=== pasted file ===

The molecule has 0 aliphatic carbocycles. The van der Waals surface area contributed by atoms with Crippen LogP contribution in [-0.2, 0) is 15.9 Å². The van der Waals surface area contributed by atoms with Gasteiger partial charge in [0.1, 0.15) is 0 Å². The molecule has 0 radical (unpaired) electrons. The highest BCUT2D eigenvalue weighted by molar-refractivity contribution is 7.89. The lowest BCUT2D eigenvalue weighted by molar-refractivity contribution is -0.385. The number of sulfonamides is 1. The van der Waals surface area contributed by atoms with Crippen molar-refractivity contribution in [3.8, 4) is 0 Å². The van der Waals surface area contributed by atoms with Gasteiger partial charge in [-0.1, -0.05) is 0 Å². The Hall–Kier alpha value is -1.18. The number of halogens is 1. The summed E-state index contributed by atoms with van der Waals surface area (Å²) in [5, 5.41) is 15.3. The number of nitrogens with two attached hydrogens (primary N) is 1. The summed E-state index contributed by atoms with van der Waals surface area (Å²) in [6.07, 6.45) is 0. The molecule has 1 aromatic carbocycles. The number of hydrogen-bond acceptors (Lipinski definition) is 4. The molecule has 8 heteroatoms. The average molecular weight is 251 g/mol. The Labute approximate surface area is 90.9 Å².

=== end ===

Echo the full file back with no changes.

The molecule has 0 aliphatic carbocycles. The van der Waals surface area contributed by atoms with Crippen LogP contribution in [-0.2, 0) is 15.9 Å². The van der Waals surface area contributed by atoms with Gasteiger partial charge in [0.1, 0.15) is 0 Å². The molecule has 0 radical (unpaired) electrons. The highest BCUT2D eigenvalue weighted by molar-refractivity contribution is 7.89. The lowest BCUT2D eigenvalue weighted by molar-refractivity contribution is -0.385. The number of sulfonamides is 1. The van der Waals surface area contributed by atoms with Crippen molar-refractivity contribution in [3.8, 4) is 0 Å². The van der Waals surface area contributed by atoms with Gasteiger partial charge in [-0.1, -0.05) is 0 Å². The Hall–Kier alpha value is -1.18. The number of halogens is 1. The summed E-state index contributed by atoms with van der Waals surface area (Å²) in [5, 5.41) is 15.3. The number of nitrogens with two attached hydrogens (primary N) is 1. The summed E-state index contributed by atoms with van der Waals surface area (Å²) in [6.07, 6.45) is 0. The molecule has 1 aromatic carbocycles. The number of hydrogen-bond acceptors (Lipinski definition) is 4. The molecule has 8 heteroatoms. The average molecular weight is 251 g/mol. The Labute approximate surface area is 90.9 Å².